For shellfish enthusiasts, state aquaculture program brings triumph, concerns
Katie Peikes, Delaware Public Media
April 14, 2017
Delaware shellfish enthusiasts are a step closer to raising oysters and clams locally. A lottery will be held in early May for watermen interested in securing spots to raise shellfish in the Inland Bays.
It’s taken the state years to get to this point and Delaware Public Media’s Katie Peikes reports the latest step to launch shellfish farming in Delaware's Inland Bays.
In 2003, the Delaware Center for the Inland Bays used a grant to launch an oyster gardening program in Lewes.
John Ewart, an aquaculture specialist with the University of Delaware, said the program was an effort to bring oyster populations up to clean the waters, not put them on the market. It now has 70 oyster gardening locations in the Inland Bays and UD provides the center with spat.
“We’re able to get mature oyster larvae from the Rutgers Hatchery across the bay and we have a pile of recycled shell here and get it all set up in the tank and flood it with aerated seawater,” Ewart said. “When the larvae are mature and ready to set, we flood the tank with larvae and they attach themselves to the shell.”
The program’s success led to a new question: Is commercial shellfish aquaculture feasible in the Inland Bays?
In 2013, Ewart and others pushed the state to allow for commercial harvesting. Regulations were put into place in 2014.
But the actual launch of commercial harvesting has stalled for 3 years, delayed by concerns from a number of nearby homeowners and a lengthy Army Corps of Engineers permitting process.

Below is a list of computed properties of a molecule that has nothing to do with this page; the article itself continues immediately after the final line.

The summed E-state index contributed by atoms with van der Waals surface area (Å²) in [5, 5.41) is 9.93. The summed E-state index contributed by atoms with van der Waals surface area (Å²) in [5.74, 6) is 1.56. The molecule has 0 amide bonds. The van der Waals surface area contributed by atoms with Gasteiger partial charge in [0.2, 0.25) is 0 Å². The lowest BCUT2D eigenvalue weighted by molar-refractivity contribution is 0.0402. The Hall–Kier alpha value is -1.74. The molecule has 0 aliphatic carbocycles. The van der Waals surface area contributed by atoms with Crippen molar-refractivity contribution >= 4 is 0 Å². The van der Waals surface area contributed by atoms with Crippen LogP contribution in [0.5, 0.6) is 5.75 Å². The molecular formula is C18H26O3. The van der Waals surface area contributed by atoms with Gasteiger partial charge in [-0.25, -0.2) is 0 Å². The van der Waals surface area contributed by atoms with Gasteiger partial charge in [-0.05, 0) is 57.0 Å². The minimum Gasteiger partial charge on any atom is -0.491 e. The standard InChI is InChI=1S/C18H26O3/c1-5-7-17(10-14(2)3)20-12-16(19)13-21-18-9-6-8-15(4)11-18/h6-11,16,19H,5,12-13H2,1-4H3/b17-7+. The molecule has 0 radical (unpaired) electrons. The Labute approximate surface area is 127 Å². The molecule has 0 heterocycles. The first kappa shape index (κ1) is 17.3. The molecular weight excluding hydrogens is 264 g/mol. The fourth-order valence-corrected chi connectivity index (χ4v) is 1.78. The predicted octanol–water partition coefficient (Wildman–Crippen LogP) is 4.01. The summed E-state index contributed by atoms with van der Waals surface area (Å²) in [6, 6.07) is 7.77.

One of the groups that opposes the regulations is the Coalition for Little Assawoman Bay. Their original concern was the number of sites - 118 acres worth.
“They were being placed right in the area where most of the recreation on the bay takes place in the shore,” said Diane Maddex, the founder of the group.
Maddex said the coalition is relieved the acres available have been lowered to 43, But another concern remains: Pipes sticking five feet out of the water to identify clam plots, are what opponents call an eyesore. Maddex said these markings are unnecessary, since the bay has been restricted to hard clams only.
“If you’re growing oysters, they grow in wire cages and they float in the waterline,” Maddex said. “So to keep people from bumping into the cages, that’s why [state officials] wanted to put these pole markers on each one acre plot.”
But hard clams are grown on the bottom of water in nets, and Maddex said they don’t need poles or pipes to show where they are.
Maddex said the coalition has asked the Department of Natural Resources and Environmental Control to change the regulations, but legislators would have to amend the existing law. They have not heard back from DNREC yet, possibly because the state was eager to get the program going, Maddex said.
DNREC will hold a leasing lottery for shellfish enthusiasts on May 2, where they’ll draw names from a pool until there are no more acres left in the Inland Bays. But some shellfish enthusiasts are concerned about the unknown probability they have of getting a lease.